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Wash your hands good, then wash them again and then get your hands in there.  You have got the blend it really well. Nothing works better than your hands and eyes.  And then you need to split up the mix and remember the head is just a bit smaller than the snowman butt.

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Yes you will see that my snowman isn’t really white. this is where your grated Parmesan (and Ramano) comes in. You will coat the outside of the head and butt with the grated cheese. this is your fluffy snow look. I used about 1/2 of a cup.  Press in into the cheese balls gently with your hands and this also helps to further shape your head and butt into nice round balls.

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We used pretzel sticks as our construction beams.  Because they are edible.  You should never put anything into a dish that is not edible such as toothpicks for structure stability, there might be smaller children who are helping themselves. Safety first!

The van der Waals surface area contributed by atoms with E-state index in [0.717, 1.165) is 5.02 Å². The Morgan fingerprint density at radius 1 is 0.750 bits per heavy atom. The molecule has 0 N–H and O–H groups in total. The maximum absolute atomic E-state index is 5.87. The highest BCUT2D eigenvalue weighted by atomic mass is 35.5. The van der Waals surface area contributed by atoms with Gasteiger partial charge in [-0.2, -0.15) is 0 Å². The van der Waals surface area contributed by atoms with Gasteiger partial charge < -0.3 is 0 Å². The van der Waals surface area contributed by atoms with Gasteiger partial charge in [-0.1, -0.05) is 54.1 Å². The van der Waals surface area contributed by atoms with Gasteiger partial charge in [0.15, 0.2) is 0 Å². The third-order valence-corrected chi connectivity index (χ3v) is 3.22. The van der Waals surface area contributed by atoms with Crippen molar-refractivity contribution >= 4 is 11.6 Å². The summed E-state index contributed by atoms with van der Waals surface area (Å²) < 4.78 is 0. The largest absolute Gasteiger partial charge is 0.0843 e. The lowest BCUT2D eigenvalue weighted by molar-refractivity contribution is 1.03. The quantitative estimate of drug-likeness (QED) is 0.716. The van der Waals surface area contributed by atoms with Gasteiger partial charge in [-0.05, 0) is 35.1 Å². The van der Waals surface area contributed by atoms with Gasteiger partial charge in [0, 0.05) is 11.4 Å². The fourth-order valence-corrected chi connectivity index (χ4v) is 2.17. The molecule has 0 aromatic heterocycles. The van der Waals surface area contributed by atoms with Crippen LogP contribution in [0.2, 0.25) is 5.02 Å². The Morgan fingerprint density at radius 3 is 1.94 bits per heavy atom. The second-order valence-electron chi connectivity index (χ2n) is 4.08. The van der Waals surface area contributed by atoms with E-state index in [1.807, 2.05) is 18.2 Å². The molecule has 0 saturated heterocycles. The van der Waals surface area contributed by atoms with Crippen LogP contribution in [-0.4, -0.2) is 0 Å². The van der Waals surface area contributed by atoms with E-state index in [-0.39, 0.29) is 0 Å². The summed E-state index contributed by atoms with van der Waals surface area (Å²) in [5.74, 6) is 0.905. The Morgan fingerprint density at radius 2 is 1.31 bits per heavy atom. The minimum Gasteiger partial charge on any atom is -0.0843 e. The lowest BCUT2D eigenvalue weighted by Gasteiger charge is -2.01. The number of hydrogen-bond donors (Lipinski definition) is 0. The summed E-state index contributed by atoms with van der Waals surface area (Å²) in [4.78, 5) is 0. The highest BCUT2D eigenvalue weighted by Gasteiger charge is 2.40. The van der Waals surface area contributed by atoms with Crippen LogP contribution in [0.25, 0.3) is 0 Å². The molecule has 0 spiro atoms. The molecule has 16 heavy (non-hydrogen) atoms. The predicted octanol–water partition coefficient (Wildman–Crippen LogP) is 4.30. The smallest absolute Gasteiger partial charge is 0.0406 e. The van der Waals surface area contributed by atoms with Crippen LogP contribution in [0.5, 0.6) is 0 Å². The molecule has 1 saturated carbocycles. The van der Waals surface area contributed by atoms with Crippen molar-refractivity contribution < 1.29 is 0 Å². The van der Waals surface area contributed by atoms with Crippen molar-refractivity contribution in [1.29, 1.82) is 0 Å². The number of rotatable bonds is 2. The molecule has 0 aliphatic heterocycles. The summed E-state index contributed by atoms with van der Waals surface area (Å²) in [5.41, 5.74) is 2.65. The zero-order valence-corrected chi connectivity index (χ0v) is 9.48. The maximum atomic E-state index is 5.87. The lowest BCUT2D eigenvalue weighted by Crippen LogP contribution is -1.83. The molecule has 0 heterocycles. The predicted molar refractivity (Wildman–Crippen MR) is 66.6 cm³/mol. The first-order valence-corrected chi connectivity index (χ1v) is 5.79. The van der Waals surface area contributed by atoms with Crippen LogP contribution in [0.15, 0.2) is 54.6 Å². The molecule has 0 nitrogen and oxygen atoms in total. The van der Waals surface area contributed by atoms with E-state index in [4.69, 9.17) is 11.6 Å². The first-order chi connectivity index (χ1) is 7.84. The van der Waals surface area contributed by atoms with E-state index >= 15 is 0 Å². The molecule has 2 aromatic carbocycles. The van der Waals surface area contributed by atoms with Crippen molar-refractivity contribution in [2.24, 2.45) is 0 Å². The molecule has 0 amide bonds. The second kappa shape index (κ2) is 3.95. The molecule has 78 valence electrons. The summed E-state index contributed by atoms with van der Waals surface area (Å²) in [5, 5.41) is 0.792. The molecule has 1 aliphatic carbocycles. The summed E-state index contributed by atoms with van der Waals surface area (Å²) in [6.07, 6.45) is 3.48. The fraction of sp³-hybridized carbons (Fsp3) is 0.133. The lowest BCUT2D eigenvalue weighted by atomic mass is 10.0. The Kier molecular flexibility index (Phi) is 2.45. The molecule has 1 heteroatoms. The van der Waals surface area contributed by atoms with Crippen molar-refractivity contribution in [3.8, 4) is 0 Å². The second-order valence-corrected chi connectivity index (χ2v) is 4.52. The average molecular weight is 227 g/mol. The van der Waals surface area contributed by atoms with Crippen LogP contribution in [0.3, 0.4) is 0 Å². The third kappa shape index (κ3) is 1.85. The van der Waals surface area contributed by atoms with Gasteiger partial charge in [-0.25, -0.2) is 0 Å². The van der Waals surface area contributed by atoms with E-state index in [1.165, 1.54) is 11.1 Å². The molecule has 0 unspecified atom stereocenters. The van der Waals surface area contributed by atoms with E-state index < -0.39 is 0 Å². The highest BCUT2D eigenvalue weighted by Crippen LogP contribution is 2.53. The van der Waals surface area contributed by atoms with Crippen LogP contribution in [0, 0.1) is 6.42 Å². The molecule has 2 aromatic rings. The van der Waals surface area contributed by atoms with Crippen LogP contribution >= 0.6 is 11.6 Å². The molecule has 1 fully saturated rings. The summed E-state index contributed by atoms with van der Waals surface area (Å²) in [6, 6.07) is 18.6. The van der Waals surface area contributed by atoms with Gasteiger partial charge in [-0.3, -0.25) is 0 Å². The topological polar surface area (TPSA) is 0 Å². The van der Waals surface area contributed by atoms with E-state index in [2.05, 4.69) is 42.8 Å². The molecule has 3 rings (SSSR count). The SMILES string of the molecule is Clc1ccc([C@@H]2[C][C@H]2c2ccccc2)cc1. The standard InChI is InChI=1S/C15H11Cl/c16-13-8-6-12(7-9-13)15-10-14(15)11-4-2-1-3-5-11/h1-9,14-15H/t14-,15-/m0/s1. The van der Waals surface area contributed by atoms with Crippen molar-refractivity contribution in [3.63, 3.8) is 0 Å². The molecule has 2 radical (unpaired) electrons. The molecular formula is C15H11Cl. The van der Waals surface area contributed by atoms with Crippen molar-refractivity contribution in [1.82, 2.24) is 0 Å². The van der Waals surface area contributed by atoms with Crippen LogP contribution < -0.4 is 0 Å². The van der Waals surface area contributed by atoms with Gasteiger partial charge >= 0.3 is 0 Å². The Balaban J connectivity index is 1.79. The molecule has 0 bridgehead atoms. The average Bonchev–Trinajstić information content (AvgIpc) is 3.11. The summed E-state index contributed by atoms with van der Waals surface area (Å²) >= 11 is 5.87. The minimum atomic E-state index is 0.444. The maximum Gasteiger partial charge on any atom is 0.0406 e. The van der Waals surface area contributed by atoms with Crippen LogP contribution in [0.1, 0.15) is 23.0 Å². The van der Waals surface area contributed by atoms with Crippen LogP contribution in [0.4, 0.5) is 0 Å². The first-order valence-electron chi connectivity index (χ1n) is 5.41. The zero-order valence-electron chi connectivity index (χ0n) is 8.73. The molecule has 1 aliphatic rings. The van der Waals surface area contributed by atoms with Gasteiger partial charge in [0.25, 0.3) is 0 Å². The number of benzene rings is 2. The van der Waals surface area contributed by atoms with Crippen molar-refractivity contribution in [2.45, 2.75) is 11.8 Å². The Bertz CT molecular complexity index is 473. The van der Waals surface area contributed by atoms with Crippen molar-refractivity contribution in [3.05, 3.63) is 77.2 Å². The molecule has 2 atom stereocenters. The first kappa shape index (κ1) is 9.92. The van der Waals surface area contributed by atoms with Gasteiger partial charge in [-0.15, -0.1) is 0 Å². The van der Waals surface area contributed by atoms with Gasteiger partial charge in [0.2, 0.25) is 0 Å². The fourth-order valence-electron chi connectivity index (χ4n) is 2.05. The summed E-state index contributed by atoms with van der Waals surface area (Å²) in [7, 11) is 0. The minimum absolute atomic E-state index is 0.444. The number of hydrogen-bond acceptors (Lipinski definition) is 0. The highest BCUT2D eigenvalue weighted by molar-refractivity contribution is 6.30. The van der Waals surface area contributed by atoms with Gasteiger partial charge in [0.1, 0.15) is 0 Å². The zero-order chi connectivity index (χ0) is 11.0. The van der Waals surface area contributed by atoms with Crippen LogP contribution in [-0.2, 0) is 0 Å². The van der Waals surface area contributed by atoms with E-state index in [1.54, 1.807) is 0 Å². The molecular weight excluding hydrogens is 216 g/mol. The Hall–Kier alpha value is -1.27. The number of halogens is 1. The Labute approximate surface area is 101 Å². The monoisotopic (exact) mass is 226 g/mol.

I gently pushed the pretzel sticks into the base, didn’t want them to break, because if they break then you have to dig out pretzel sticks and that is not fun. One pretzel stick easily breaks, and two  does as well, but three you have more support, so if you trip while carrying your little snow man he is less likely to have his little head roll right off and onto the floor. then I gently push his had onto the three pretzel sticks, very careful not to snap the sticks. Then he goes into the refrigerator to chill a bit while I make his little outfit.